Tuesday, January 31, 2012

Because some things do get lost in translation

Happy New Year! Gong Xi Fai Cai! 祝贺大家龙年龙马精神,万事大吉!

Chinese New Year has always been one of my favourite times of the year. This is our second year with Dear Daughter in tow. And I have to say - things do get betterI had a fabulous CNY.

1. For one, being with our parents and the huge extended family means I have two hands to myself. This is something which they don’t warn you of in parenting books. Have a baby and learn to do everything with one hand.

2. I am able to savour the endless rounds of good food in peace. No gobbling an entire meal in two or three bites or chasing after a toddler in between stuffing myself with mouthfuls of food.

3. DD runs around entertaining our family members. Her joy is infectious and it is great to see others loosen up with her and laugh along. This is the year she gets very interested in dogs. It cracked us up when she stands at the door beckoning the family dogs to come over with, ‘Dog! Come here!’

Guess what she saw? 

Aww, lovely puppies which are as excitable as she is. Too bad condos in KL can't keep dogs.

4. I taught DD to do the ‘gong xi’ pose, the one where you put both fists together and shake vehemently as a symbol of congratulations. Children at this age learn quickly through mimicking adults (yes, that’s why we are role models). DD saw DH and I offering two mandarin oranges to our elders and copied us by bringing mandarin oranges to her grandparents. It heartens me.

It is very important to me that DD is exposed to the Chinese traditions. I want her to learn to greet her elders, to wait till the elders eat before she can start. I want her to know not just Mandarin but also her dialects.

After living in Hong Kong for a couple of years and covering the North Asia markets, I am convinced that knowing Mandarin is mandatory and basic, knowing the dialects is the next wave of advantage.

I remember when I first started out doing sales, my boss who was the Head of Sales told me that ‘D, clients don’t buy from you because you have the best product or best price. People buy from people they like.’ It’s true, and usually speaking the local language helps break the ice and brings people closer. The benefits of knowing languages are intangible but very real.

Unfortunately for the younger generation, they are generally exposed to English only and deprived of the opportunity to learn dialects. Here in KL, it’s pretty bad. From primary level, we would be forced to choose between going completely Chinese, completely Malay or pay through the nose at an international school. At the all important early childhood stage, there is a dearth of options.

Yes, many kindergartens claim to teach Mandarin. But you don’t pick up a language unless you are immersed in it. Allow the child to interact in the language so that his/her brain forms the right synapses. The system our school uses alternates between English and Chinese weeks, allowing full bilingual immersion and have successfully produced batches of effectively bilingual children since 1998. This is why I went through the drastic measure of importing a system.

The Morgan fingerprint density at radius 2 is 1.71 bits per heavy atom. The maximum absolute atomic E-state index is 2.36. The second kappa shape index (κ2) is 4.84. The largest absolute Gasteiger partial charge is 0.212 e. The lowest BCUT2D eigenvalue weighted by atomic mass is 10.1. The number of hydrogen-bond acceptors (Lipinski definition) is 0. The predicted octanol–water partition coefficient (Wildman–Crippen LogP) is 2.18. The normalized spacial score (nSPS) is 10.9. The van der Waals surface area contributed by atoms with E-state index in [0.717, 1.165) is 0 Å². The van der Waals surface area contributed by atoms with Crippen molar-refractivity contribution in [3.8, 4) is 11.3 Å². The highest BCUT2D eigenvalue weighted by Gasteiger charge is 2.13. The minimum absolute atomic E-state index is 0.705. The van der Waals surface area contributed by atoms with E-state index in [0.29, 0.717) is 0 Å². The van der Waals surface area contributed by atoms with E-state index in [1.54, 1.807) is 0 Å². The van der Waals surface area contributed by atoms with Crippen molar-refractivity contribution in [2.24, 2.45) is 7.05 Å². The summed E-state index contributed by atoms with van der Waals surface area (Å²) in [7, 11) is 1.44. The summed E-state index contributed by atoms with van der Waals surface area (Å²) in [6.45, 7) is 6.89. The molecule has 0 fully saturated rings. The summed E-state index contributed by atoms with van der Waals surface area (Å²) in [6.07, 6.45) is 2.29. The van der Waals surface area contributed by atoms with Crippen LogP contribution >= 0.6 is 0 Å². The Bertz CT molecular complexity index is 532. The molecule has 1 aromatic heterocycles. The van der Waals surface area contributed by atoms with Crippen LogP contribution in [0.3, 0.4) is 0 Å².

Having said that the best way to learn a language is not through a taught environment but rather in everyday life. For DD, I speak to her in English, Mandarin and Cantonese. Occasionally we learn Japanese together (I studied years of it but don’t remember most of it since I have not used the language in years). When my parents are here, I ask them to speak to her in Hokkien as well.

Initially my parents resist here fearing it would make them ‘uncool’. I had to laugh when I heard this. This coming from my strict traditional dad. After I explained to them my rationale, my dad agreed that imparting her with dialect skills is an invaluable gift.

He questioned then if it would be confusing for DD to be exposed to so many languages at a tender age. I explained to him that when children are under three, their ability to absorb information is tremendous. Just expose them to the languages actively (ie. not passively through a DVD and hope for the best) and the little seeds are planted in their brains. You will be surprised how kids pick up the nuances of languages almost instinctively.

At the end of the day, the most important thing to me is that DD is happy. I will provide her a nurturing environment to acquire knowledge and skills in a fun way. A good foundation in early childhood serves as a springboard to realizing her full potential. After this, it’s up to her how far and high she wants to fly.

Monday, January 16, 2012

Giving our children a good Head start

I love my food and have been head over heels in love with food since I was a little girl. Food not only fuels my body, it serves as a daily inspiration for me. I live to eat and am blessed with a hearty appetite.

When I was pregnant, I pray that DD will love food as much as DH and I do. I don’t have any particular craving and exposed her to a variety of food. After DD arrived, I breastfeed her and am still breastfeeding her at 15 months. According to the parenting guides, breastfed kids are unlikely to be picky eaters. The theory is that the child is exposed to a smorgasbord of tastes through the breast milk from a young age, as opposed to the homogeneous taste of formula milk.